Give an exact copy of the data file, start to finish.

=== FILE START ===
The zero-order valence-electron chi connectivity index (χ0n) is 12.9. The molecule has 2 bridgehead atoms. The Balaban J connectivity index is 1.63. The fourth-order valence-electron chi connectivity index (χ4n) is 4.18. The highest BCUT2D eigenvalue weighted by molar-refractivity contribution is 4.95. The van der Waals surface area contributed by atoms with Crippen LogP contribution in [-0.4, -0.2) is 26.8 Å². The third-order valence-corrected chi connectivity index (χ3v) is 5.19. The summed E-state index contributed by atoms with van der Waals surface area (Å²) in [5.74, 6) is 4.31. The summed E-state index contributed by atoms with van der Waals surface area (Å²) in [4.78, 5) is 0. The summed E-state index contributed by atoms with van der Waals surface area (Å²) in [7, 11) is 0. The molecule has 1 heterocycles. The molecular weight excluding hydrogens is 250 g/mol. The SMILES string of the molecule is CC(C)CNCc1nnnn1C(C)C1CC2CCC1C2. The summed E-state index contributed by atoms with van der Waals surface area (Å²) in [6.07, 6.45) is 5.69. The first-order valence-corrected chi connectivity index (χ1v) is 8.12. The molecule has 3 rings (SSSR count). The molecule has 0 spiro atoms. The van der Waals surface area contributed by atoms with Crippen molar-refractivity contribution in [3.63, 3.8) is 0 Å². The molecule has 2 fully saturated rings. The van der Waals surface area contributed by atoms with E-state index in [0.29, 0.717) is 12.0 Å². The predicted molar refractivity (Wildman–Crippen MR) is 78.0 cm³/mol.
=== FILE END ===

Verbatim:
The zero-order valence-electron chi connectivity index (χ0n) is 12.9. The molecule has 2 bridgehead atoms. The Balaban J connectivity index is 1.63. The fourth-order valence-electron chi connectivity index (χ4n) is 4.18. The highest BCUT2D eigenvalue weighted by molar-refractivity contribution is 4.95. The van der Waals surface area contributed by atoms with Crippen LogP contribution in [-0.4, -0.2) is 26.8 Å². The third-order valence-corrected chi connectivity index (χ3v) is 5.19. The summed E-state index contributed by atoms with van der Waals surface area (Å²) in [5.74, 6) is 4.31. The summed E-state index contributed by atoms with van der Waals surface area (Å²) in [4.78, 5) is 0. The summed E-state index contributed by atoms with van der Waals surface area (Å²) in [7, 11) is 0. The molecule has 1 heterocycles. The molecular weight excluding hydrogens is 250 g/mol. The SMILES string of the molecule is CC(C)CNCc1nnnn1C(C)C1CC2CCC1C2. The summed E-state index contributed by atoms with van der Waals surface area (Å²) in [6.07, 6.45) is 5.69. The first-order valence-corrected chi connectivity index (χ1v) is 8.12. The molecule has 3 rings (SSSR count). The molecule has 0 spiro atoms. The van der Waals surface area contributed by atoms with Crippen molar-refractivity contribution in [3.63, 3.8) is 0 Å². The molecule has 2 fully saturated rings. The van der Waals surface area contributed by atoms with E-state index in [0.29, 0.717) is 12.0 Å². The predicted molar refractivity (Wildman–Crippen MR) is 78.0 cm³/mol.